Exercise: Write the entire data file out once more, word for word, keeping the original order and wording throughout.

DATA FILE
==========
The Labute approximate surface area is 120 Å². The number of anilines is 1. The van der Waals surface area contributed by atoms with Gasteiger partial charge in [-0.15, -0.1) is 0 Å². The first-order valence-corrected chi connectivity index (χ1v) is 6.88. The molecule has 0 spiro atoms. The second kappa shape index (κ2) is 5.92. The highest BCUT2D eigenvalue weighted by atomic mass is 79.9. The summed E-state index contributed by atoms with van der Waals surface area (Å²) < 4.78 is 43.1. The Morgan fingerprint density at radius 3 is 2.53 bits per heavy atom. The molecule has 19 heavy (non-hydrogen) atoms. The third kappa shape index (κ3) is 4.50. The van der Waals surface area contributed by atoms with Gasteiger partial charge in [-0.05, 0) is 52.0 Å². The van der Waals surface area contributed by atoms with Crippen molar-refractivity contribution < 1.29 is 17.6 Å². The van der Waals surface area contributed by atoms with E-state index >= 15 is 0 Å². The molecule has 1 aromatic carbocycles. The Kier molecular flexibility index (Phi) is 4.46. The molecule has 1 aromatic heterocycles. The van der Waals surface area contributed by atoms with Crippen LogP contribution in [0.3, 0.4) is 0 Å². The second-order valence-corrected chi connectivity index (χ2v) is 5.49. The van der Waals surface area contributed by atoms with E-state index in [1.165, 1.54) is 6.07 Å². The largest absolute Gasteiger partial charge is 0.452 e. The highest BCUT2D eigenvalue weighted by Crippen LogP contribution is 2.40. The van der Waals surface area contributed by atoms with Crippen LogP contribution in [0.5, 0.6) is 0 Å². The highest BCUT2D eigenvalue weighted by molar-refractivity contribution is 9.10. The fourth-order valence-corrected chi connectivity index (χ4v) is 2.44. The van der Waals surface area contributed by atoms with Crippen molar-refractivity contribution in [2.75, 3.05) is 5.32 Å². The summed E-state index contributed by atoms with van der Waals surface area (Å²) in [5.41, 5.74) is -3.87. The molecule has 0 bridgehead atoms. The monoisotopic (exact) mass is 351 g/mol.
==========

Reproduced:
The Labute approximate surface area is 120 Å². The number of anilines is 1. The van der Waals surface area contributed by atoms with Gasteiger partial charge in [-0.15, -0.1) is 0 Å². The first-order valence-corrected chi connectivity index (χ1v) is 6.88. The molecule has 0 spiro atoms. The second kappa shape index (κ2) is 5.92. The highest BCUT2D eigenvalue weighted by atomic mass is 79.9. The summed E-state index contributed by atoms with van der Waals surface area (Å²) < 4.78 is 43.1. The Morgan fingerprint density at radius 3 is 2.53 bits per heavy atom. The molecule has 19 heavy (non-hydrogen) atoms. The third kappa shape index (κ3) is 4.50. The van der Waals surface area contributed by atoms with Gasteiger partial charge in [-0.05, 0) is 52.0 Å². The van der Waals surface area contributed by atoms with Crippen molar-refractivity contribution < 1.29 is 17.6 Å². The van der Waals surface area contributed by atoms with E-state index >= 15 is 0 Å². The molecule has 1 aromatic carbocycles. The Kier molecular flexibility index (Phi) is 4.46. The molecule has 1 aromatic heterocycles. The van der Waals surface area contributed by atoms with Crippen LogP contribution in [0.3, 0.4) is 0 Å². The second-order valence-corrected chi connectivity index (χ2v) is 5.49. The van der Waals surface area contributed by atoms with E-state index in [1.165, 1.54) is 6.07 Å². The largest absolute Gasteiger partial charge is 0.452 e. The highest BCUT2D eigenvalue weighted by Crippen LogP contribution is 2.40. The van der Waals surface area contributed by atoms with Crippen LogP contribution in [0.5, 0.6) is 0 Å². The highest BCUT2D eigenvalue weighted by molar-refractivity contribution is 9.10. The fourth-order valence-corrected chi connectivity index (χ4v) is 2.44. The van der Waals surface area contributed by atoms with Crippen molar-refractivity contribution in [2.75, 3.05) is 5.32 Å². The summed E-state index contributed by atoms with van der Waals surface area (Å²) in [5.41, 5.74) is -3.87. The molecule has 0 bridgehead atoms. The monoisotopic (exact) mass is 351 g/mol.